The Geology of Atlantis and Lemuria: Lyell and Darwin

Charles Lyell and Charles Darwin were the first to argue against catastrophism. They argued a slow, gradual change known as Uniformitarianism, a theory of geological processes that states changes in the earth’s surface that occurred in past geologic time are referable to the same causes as changes now being produced on the surface. The basic concept was first developed by Scottish geologist James Hutton (1726-1797) in his Theory of the Earth (1788) and was further expanded on by John Playfair in his Illustrations of the Huttonian Theory (1964[1802]).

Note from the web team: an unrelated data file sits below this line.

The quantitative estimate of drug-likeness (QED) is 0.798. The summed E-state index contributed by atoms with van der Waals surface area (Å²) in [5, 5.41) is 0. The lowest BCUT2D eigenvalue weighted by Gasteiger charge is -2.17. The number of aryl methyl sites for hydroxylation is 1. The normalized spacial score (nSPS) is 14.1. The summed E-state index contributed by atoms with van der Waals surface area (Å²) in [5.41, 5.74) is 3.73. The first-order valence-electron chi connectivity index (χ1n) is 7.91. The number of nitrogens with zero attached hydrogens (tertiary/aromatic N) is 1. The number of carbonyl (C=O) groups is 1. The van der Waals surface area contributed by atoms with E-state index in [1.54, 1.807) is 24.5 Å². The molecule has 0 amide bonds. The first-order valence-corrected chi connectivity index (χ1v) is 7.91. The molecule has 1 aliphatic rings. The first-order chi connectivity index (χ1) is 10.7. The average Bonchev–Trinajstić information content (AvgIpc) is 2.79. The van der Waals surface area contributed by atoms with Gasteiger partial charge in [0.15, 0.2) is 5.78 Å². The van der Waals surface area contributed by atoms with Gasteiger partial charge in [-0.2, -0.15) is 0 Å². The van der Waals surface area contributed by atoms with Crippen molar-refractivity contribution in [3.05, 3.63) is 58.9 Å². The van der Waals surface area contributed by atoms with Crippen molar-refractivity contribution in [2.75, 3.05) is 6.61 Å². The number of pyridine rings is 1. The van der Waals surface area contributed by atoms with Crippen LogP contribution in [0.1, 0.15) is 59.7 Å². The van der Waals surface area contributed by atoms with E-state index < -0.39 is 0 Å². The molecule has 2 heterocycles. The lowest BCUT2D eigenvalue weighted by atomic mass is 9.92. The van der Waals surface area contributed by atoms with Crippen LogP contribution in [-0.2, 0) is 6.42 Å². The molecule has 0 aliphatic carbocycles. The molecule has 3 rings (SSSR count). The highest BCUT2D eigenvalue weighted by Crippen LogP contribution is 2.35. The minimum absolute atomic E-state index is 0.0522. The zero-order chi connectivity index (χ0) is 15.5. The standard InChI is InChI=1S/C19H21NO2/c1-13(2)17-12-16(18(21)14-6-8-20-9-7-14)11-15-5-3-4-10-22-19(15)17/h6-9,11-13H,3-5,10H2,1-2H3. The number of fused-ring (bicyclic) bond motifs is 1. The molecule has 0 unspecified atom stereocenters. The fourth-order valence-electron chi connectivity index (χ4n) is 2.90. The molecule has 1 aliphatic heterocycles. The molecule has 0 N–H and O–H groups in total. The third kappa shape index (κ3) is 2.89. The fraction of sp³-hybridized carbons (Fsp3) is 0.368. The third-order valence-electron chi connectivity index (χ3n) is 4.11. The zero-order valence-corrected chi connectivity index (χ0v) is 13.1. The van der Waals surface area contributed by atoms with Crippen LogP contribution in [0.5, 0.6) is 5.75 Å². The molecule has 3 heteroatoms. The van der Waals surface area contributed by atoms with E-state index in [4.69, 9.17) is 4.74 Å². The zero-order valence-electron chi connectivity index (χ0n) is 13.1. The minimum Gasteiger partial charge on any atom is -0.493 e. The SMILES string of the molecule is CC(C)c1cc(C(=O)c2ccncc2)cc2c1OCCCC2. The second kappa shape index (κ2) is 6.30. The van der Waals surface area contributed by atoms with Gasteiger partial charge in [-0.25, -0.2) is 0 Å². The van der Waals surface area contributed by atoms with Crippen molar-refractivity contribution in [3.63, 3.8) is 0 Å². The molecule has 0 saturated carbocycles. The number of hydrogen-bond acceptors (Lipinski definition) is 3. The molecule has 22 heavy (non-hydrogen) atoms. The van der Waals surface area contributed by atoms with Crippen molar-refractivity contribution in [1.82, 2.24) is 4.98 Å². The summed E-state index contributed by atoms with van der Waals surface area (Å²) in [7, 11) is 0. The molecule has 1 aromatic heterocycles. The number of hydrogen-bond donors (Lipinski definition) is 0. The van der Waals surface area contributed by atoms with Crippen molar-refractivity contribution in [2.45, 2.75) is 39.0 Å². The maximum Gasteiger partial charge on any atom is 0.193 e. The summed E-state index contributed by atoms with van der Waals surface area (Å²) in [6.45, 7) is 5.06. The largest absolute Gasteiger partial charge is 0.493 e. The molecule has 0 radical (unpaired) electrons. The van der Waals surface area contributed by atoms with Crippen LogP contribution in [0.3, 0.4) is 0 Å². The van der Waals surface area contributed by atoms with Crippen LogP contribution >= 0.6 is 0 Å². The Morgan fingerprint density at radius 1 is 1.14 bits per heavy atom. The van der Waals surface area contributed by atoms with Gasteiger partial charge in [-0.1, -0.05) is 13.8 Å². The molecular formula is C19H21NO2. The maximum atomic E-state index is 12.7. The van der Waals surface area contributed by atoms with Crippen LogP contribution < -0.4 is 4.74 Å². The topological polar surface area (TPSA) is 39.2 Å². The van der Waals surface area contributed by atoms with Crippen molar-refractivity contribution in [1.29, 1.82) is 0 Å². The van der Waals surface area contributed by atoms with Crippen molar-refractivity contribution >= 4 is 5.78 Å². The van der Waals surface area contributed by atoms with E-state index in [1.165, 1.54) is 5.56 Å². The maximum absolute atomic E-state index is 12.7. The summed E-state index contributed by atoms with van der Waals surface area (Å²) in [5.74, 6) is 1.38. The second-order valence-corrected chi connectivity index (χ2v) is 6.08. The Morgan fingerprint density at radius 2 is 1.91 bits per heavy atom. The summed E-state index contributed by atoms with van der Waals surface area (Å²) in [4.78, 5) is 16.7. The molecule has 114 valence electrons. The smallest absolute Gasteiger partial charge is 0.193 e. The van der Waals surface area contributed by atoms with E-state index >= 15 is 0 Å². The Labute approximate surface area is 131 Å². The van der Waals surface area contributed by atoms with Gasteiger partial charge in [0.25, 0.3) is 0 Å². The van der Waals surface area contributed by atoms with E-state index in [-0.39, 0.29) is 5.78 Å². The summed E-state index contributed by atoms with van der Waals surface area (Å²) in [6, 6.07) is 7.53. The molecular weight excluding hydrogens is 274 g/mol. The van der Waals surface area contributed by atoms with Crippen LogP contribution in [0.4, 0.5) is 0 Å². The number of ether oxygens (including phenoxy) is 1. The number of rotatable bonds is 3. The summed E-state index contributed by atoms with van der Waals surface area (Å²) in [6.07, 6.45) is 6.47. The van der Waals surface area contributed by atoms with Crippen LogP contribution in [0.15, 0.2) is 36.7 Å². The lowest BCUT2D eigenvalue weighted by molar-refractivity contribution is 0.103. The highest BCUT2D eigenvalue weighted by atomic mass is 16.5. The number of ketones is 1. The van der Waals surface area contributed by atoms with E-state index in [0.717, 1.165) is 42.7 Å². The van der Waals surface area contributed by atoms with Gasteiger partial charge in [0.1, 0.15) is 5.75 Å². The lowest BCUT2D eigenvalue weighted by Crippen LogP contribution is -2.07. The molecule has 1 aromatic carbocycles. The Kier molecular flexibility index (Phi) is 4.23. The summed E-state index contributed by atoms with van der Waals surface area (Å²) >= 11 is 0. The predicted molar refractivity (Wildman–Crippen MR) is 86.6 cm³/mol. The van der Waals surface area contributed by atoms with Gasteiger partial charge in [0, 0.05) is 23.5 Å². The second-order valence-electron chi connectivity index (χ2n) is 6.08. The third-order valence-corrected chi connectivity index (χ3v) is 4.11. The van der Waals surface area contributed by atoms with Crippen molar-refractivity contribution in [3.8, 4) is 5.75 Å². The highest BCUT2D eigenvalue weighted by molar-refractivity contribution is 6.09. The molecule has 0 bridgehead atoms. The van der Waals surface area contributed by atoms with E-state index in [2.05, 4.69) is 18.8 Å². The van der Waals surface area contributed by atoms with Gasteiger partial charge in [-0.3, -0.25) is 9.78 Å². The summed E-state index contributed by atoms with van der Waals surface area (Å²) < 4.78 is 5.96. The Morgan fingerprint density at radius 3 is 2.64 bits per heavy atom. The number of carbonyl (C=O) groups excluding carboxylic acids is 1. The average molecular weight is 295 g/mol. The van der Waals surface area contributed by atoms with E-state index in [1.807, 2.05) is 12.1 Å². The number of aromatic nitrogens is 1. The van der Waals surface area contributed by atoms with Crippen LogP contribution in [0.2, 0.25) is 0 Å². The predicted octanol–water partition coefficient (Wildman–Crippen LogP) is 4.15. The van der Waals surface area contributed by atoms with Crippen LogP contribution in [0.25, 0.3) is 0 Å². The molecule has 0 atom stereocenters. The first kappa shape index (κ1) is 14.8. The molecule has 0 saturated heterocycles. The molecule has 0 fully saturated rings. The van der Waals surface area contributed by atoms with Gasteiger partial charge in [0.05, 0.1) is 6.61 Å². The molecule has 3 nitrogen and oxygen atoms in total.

Lyell wrote Principles of Geology (1860) that synthesized four basic components of geology: the first is that natural laws are constant in time and space; second, the processes forming the earth now should be used to study how the earth was formed in the past; the third is that geological change is slow and steady; lastly, the earth has been relatively unchanged since its beginnings. Lyell argued that the earth is millions of years old, not thousands, and therefore, there was no need for cataclysms. Darwin was able to demonstrate how species were not fixed but modified over time, lending further evidence to the theory of Uniformitarianism.

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